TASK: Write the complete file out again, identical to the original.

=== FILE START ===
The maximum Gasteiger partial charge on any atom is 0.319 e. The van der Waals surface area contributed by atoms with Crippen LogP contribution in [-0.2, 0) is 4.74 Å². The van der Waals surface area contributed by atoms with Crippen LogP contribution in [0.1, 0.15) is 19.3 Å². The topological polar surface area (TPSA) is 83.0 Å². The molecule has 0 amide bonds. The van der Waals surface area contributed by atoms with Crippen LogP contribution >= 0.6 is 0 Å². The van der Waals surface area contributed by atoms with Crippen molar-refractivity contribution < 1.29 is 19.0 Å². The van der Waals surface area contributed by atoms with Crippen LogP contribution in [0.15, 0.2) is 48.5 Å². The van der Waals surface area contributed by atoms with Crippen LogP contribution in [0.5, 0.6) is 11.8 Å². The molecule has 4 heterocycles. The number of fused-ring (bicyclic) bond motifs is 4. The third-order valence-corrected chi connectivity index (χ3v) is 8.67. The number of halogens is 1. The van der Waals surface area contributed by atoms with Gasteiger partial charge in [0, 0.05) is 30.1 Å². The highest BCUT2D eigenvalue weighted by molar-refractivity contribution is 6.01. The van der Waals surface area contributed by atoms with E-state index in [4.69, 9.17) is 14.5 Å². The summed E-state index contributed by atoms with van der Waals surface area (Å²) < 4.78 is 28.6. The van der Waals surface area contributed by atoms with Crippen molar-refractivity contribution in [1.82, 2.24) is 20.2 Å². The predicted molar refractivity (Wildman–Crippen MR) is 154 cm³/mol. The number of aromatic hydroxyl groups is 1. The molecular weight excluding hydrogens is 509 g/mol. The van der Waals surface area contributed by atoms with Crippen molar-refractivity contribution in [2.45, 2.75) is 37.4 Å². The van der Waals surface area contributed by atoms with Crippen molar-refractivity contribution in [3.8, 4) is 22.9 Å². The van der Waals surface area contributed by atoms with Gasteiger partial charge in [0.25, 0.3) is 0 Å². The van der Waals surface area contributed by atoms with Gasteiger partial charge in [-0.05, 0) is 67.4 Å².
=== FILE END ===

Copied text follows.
The maximum Gasteiger partial charge on any atom is 0.319 e. The van der Waals surface area contributed by atoms with Crippen LogP contribution in [-0.2, 0) is 4.74 Å². The van der Waals surface area contributed by atoms with Crippen LogP contribution in [0.1, 0.15) is 19.3 Å². The topological polar surface area (TPSA) is 83.0 Å². The molecule has 0 amide bonds. The van der Waals surface area contributed by atoms with Crippen LogP contribution >= 0.6 is 0 Å². The van der Waals surface area contributed by atoms with Crippen molar-refractivity contribution < 1.29 is 19.0 Å². The van der Waals surface area contributed by atoms with Crippen LogP contribution in [0.15, 0.2) is 48.5 Å². The van der Waals surface area contributed by atoms with Crippen LogP contribution in [0.5, 0.6) is 11.8 Å². The molecule has 4 heterocycles. The number of fused-ring (bicyclic) bond motifs is 4. The third-order valence-corrected chi connectivity index (χ3v) is 8.67. The number of halogens is 1. The van der Waals surface area contributed by atoms with Gasteiger partial charge in [0, 0.05) is 30.1 Å². The highest BCUT2D eigenvalue weighted by molar-refractivity contribution is 6.01. The van der Waals surface area contributed by atoms with E-state index in [4.69, 9.17) is 14.5 Å². The summed E-state index contributed by atoms with van der Waals surface area (Å²) < 4.78 is 28.6. The van der Waals surface area contributed by atoms with Crippen molar-refractivity contribution in [1.82, 2.24) is 20.2 Å². The predicted molar refractivity (Wildman–Crippen MR) is 154 cm³/mol. The number of aromatic hydroxyl groups is 1. The molecular weight excluding hydrogens is 509 g/mol. The van der Waals surface area contributed by atoms with Crippen molar-refractivity contribution in [2.45, 2.75) is 37.4 Å². The van der Waals surface area contributed by atoms with Crippen molar-refractivity contribution in [3.8, 4) is 22.9 Å². The van der Waals surface area contributed by atoms with Gasteiger partial charge in [0.25, 0.3) is 0 Å². The van der Waals surface area contributed by atoms with Gasteiger partial charge in [-0.05, 0) is 67.4 Å².